Thursday, October 26, 2006
We have seen a number of prominent Canadian companies go into foreign ownership : INCO, Hudson Bay Company, Falconbridge, Sleeman Brewery, Intrawest, Fairmont Hotels, Dofasco, Domtar, CP Ships and Vincor. I believe this trend is undermining our ability as country to control our economic destiny. There is the argument that companies need to be large enough to survive and grow in to days global competitive market. There is also the rationalization that the jobs will remain in Canada with a level of management and that we will keep the spin off jobs that boost other sectors of our economy. However, I believe that as the final ownership leaves the country so does the final decision making power and the profits that will effect future generations for our country. Investment decision about where those profits will be used to move the company forward will not have the same Canadian flavour to them. In the long run this is a major loss to Canada.
Is it not time for us to revisit and review our regulator process dealing with take-overs if Canada is to maintain control over decision making that effects its long term economic viability?
Monday, October 23, 2006
Was I dreaming or did Ignatieff really refer to his mother as a source of validation ?
I was upset by the lack of respect shown by some at the debate. As liberals we must work together to rejuvenate and strengthen he party not be divisive.
Friday, October 20, 2006
2050 will be too late to see if the predicted results will work. Why can't we have targets for all sectors now??
Wednesday, October 18, 2006
I was ashamed by Canada's representatives at the recent international meeting to ratify the Rotterdam Accord. They did an injustice to our country's reputation. We were instrumental in having the accord stopped. It means we have stopped an attempt to have shipments of asbestos labelled with warning about its hazardous health risks when another country imports it. Asbestos is a lethal cancer causing product. Canada should be showing environmental leadership to protect others by having information about dangerous products shared so importing countries can make safe decisions rather than with holding information in order to support an industry polluting our environment.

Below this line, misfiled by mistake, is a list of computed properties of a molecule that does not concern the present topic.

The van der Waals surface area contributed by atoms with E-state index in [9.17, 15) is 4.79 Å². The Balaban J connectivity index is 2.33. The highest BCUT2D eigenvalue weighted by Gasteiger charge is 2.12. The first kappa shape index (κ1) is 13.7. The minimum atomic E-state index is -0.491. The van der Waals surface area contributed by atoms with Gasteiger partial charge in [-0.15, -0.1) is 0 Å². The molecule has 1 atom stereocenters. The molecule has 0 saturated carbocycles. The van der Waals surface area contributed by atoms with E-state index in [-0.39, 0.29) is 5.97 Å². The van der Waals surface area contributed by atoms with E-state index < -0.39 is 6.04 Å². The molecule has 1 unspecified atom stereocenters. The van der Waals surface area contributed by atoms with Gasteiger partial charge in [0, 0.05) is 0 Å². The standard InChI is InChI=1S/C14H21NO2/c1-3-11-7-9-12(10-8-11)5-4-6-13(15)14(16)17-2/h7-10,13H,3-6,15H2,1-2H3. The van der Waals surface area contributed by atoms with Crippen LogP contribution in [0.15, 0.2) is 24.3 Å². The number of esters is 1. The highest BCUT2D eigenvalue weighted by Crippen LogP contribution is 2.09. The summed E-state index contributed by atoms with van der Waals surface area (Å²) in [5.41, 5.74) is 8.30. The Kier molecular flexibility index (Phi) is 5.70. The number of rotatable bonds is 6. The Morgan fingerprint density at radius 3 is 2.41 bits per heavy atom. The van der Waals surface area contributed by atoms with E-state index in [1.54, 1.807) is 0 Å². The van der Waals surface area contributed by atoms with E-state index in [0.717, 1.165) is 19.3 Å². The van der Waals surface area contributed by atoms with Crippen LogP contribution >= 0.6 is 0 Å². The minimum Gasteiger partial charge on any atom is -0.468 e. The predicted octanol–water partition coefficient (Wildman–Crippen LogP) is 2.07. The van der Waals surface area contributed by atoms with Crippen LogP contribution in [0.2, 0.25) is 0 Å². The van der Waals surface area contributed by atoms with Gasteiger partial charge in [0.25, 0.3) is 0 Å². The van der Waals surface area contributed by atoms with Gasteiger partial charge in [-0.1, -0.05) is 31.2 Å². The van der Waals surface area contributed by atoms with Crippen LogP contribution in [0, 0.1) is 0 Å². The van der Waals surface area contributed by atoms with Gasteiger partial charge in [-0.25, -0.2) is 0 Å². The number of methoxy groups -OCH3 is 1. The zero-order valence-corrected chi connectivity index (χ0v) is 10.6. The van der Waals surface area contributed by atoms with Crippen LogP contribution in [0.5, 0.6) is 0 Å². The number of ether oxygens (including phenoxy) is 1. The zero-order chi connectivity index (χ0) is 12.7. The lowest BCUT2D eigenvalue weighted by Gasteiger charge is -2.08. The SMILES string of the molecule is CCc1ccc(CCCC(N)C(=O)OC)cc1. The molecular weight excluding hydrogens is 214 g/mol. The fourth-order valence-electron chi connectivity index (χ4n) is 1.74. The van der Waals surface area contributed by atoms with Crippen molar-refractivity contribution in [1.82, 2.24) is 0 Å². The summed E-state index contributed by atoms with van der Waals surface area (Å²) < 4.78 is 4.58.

Friday, October 13, 2006
After all has been said and done it is time to make my predictions about who should win the leadership race. I predicate my thoughts on the hope the party truly wants to renew itself rather than just win the next election. I divided the candidates into two tiers.
The first group of Brison, Dryden, Hall-Findlay and Volpe along with the undeclared will grease for the balloting. I think of this group of four that Hall-Findlay is the one who is the best speaker and has add most to the debate of issues and will give the best speech on Friday at the conference just as Green did in 1968. Volpe will have enough votes to go to the second ballot and will stay. After the second vote Volpe will be off the ballot. The honorable thing for Volpe to do would be to say he has given it his all; he is staying neutral and releasing his candidates to go to their second choice.
The second tier of Dion, Ignatieff, Kennedy, and Rae is where the hard decisions need to be made. Each of these candidates has a solid base of delegates their speeches on Friday will be critical to building future support. This is their opportunity to give their vision Canada’s future and how they will achieve it.